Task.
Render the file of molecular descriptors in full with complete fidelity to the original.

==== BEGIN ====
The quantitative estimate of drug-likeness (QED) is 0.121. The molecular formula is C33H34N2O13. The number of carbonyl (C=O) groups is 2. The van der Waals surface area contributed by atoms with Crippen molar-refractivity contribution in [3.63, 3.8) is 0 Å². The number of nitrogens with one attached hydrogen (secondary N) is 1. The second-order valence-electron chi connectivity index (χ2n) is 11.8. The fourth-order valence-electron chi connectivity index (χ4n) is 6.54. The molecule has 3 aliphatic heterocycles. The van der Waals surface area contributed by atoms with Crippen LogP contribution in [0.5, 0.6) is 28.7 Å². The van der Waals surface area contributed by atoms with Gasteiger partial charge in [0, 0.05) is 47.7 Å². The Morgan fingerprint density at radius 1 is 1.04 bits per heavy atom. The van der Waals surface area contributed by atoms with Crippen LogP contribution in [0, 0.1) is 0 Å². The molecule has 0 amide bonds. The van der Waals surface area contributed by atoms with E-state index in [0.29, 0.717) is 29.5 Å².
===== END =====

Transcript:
The quantitative estimate of drug-likeness (QED) is 0.121. The molecular formula is C33H34N2O13. The number of carbonyl (C=O) groups is 2. The van der Waals surface area contributed by atoms with Crippen molar-refractivity contribution in [3.63, 3.8) is 0 Å². The number of nitrogens with one attached hydrogen (secondary N) is 1. The second-order valence-electron chi connectivity index (χ2n) is 11.8. The fourth-order valence-electron chi connectivity index (χ4n) is 6.54. The molecule has 3 aliphatic heterocycles. The van der Waals surface area contributed by atoms with Crippen LogP contribution in [0.5, 0.6) is 28.7 Å². The van der Waals surface area contributed by atoms with Gasteiger partial charge in [0, 0.05) is 47.7 Å². The Morgan fingerprint density at radius 1 is 1.04 bits per heavy atom. The van der Waals surface area contributed by atoms with Crippen LogP contribution in [0, 0.1) is 0 Å². The molecule has 0 amide bonds. The van der Waals surface area contributed by atoms with E-state index in [0.29, 0.717) is 29.5 Å².